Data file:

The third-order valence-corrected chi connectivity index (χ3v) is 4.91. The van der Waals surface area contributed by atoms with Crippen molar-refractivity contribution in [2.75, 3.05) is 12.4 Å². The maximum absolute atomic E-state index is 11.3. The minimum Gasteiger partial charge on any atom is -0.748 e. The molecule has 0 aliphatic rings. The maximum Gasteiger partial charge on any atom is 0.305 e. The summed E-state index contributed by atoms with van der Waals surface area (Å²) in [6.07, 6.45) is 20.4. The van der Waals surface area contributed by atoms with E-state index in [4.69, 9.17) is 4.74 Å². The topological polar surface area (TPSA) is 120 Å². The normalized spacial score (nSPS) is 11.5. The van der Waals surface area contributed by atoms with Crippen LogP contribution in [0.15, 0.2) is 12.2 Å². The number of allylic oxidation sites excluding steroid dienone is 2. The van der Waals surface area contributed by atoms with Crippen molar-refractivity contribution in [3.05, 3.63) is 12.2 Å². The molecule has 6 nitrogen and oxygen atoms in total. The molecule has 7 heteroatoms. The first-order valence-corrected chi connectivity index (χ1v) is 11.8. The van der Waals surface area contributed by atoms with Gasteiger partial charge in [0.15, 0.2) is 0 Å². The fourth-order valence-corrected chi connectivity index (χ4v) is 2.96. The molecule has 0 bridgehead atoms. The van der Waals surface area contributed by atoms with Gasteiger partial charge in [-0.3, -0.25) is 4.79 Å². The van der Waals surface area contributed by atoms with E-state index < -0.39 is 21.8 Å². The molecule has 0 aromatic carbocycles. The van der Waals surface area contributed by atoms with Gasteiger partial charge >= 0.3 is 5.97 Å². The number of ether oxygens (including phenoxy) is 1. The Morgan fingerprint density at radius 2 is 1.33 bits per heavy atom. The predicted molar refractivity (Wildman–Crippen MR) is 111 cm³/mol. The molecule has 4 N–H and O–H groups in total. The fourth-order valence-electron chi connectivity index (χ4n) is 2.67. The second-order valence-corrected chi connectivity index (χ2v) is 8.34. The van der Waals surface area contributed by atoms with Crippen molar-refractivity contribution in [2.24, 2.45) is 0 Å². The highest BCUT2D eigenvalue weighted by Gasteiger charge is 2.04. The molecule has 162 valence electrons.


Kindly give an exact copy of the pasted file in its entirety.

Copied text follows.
The third-order valence-corrected chi connectivity index (χ3v) is 4.91. The van der Waals surface area contributed by atoms with Crippen molar-refractivity contribution in [2.75, 3.05) is 12.4 Å². The maximum absolute atomic E-state index is 11.3. The minimum Gasteiger partial charge on any atom is -0.748 e. The molecule has 0 aliphatic rings. The maximum Gasteiger partial charge on any atom is 0.305 e. The summed E-state index contributed by atoms with van der Waals surface area (Å²) in [6.07, 6.45) is 20.4. The van der Waals surface area contributed by atoms with E-state index in [4.69, 9.17) is 4.74 Å². The topological polar surface area (TPSA) is 120 Å². The normalized spacial score (nSPS) is 11.5. The van der Waals surface area contributed by atoms with Crippen LogP contribution in [0.15, 0.2) is 12.2 Å². The number of allylic oxidation sites excluding steroid dienone is 2. The van der Waals surface area contributed by atoms with Crippen molar-refractivity contribution in [3.05, 3.63) is 12.2 Å². The molecule has 6 nitrogen and oxygen atoms in total. The molecule has 7 heteroatoms. The first-order valence-corrected chi connectivity index (χ1v) is 11.8. The van der Waals surface area contributed by atoms with Gasteiger partial charge in [0.15, 0.2) is 0 Å². The fourth-order valence-corrected chi connectivity index (χ4v) is 2.96. The molecule has 0 bridgehead atoms. The van der Waals surface area contributed by atoms with Gasteiger partial charge in [-0.3, -0.25) is 4.79 Å². The van der Waals surface area contributed by atoms with E-state index < -0.39 is 21.8 Å². The molecule has 0 aromatic carbocycles. The van der Waals surface area contributed by atoms with Gasteiger partial charge >= 0.3 is 5.97 Å². The number of ether oxygens (including phenoxy) is 1. The Morgan fingerprint density at radius 2 is 1.33 bits per heavy atom. The predicted molar refractivity (Wildman–Crippen MR) is 111 cm³/mol. The molecule has 4 N–H and O–H groups in total. The fourth-order valence-electron chi connectivity index (χ4n) is 2.67. The second-order valence-corrected chi connectivity index (χ2v) is 8.34. The van der Waals surface area contributed by atoms with Crippen molar-refractivity contribution in [2.24, 2.45) is 0 Å². The highest BCUT2D eigenvalue weighted by Gasteiger charge is 2.04. The molecule has 162 valence electrons.